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In early 2000, Nick Thomas was a healthy 19-year-old with his sights set on the Army. Six months later, his world and his plans turned upside down.He’d been having some difficulty breathing, but didn’t think much about it. That is, until he passed out and had to be rushed to the hospital, where a CT scan revealed he had Hodgkin’s disease. “It was such a shock,” he recalls. “When you’re 19, you think you’re invincible.” Still, Nick says, any self pity vanished when he saw the other patients - many of them much younger - in the cancer program at Cincinnati Children’s. “I never really felt sorry for myself after meeting those kids,” he says. “It would have done them an injustice.” On July 5, 2000, Nick began the first of six cycles of chemotherapy and more than 40 radiation treatments. Despite his difficult treatment, Nick says he got a great deal out of the experience. “It’s an amazing hospital,” he says. “I don’t know anyone who hasn’t been changed by being at Cincinnati Children’s.”
In 2005, Nick officially became a cancer survivor and began attending the Association of Tennis Professionals (ATP) Cancer Survivor Center at Cincinnati Children’s. “I’m proud to be part of the ATP clinic,” says Nick. “They keep track of you after treatments and provide great information on what to expect and what to look for.” He adds that the personal support and encouragement he gets from clinic staff really makes a difference.
A few years ago, Nick mentioned to his case worker Judy Correll, RN, CNP, that he was again considering the Army. “Within 24 hours, Judy had typed up my entire medical history and had it ready for me to submit,” he says.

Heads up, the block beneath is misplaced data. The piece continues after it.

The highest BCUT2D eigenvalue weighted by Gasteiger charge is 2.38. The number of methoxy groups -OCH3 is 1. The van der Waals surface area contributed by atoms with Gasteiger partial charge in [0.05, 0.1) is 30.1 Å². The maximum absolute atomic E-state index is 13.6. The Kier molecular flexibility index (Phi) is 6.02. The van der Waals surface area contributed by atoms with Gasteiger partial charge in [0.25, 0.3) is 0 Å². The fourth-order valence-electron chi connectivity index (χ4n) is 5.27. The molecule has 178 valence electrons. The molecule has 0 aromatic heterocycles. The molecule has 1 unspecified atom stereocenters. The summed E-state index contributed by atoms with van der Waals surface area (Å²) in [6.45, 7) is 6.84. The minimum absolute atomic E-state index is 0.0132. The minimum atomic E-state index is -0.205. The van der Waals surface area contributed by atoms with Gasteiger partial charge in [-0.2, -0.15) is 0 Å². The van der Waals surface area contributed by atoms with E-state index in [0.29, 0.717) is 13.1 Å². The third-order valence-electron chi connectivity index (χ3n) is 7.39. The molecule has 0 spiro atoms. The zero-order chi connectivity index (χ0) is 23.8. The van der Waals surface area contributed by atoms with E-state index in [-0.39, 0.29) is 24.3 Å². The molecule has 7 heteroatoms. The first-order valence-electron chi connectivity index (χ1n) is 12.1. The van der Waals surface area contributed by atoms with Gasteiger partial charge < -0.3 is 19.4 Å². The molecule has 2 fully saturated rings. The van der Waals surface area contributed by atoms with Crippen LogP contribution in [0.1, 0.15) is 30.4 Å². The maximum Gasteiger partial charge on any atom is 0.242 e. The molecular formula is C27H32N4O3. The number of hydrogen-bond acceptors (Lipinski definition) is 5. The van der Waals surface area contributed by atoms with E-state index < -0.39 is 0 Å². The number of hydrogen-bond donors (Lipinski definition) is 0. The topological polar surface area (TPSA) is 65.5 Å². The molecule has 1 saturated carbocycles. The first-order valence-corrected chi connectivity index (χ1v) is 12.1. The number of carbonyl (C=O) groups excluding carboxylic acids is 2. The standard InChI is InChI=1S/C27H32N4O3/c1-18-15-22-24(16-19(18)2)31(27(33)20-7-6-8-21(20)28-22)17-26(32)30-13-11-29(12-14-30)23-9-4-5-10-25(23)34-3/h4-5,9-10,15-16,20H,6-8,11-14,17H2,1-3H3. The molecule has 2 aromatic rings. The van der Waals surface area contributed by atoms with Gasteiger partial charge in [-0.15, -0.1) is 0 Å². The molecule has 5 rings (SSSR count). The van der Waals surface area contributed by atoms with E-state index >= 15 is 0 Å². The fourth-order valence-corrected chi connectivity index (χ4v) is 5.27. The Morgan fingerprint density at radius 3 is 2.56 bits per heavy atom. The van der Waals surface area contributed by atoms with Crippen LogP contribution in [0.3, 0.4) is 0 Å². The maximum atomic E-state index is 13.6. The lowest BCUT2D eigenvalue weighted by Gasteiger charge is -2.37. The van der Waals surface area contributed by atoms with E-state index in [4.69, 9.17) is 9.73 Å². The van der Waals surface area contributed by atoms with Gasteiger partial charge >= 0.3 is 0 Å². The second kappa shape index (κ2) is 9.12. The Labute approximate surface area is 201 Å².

Nick in training for the marathon portion of the Philadelphia Triathlon to raise money for the Leukemia and Lymphoma Society.
More recently, although he could barely run a mile and had never biked or swum, Nick announced his plans to enter the Philadelphia Triathlon to raise money for the Leukemia & Lymphoma Society. Judy was the first to make a donation. “That meant a lot,” Nick says. “It really helped me stick with it.” Her support – and Nick’s determination – worked. Nine years from the day he received his diagnosis, Nick successfully completed his first triathlon.
Nick Thomas, a cancer survivor since 2005, is a member of the ATP Cancer Survivor Center at Cincinnati Children’s, where he has annual checkups.
At last year’s Tennis Masters Tournament, a group from the clinic attended a seminar nearby. While he learned a lot, Nick says what really stuck with him was the camaraderie. “Most people don’t understand what you go through with cancer,” he explains. “Your parents and friends try, but they really can’t know what it was like.”Nick says it put him at ease to share his experiences with fellow survivors, who understood his struggles first-hand. “It’s like you’re all in a fraternity together,” he says.
If you have had an experience with the Cancer & Blood Diseases Institute, we invite you to share your story.
Nick Thomas, a cancer survivor since 2005.
The Association of Tennis Professionals (ATP) 5+ Cancer Survivor Center provides specialized medical care and psychosocial support to childhood cancer survivors — continuously and without interruption through adulthood.
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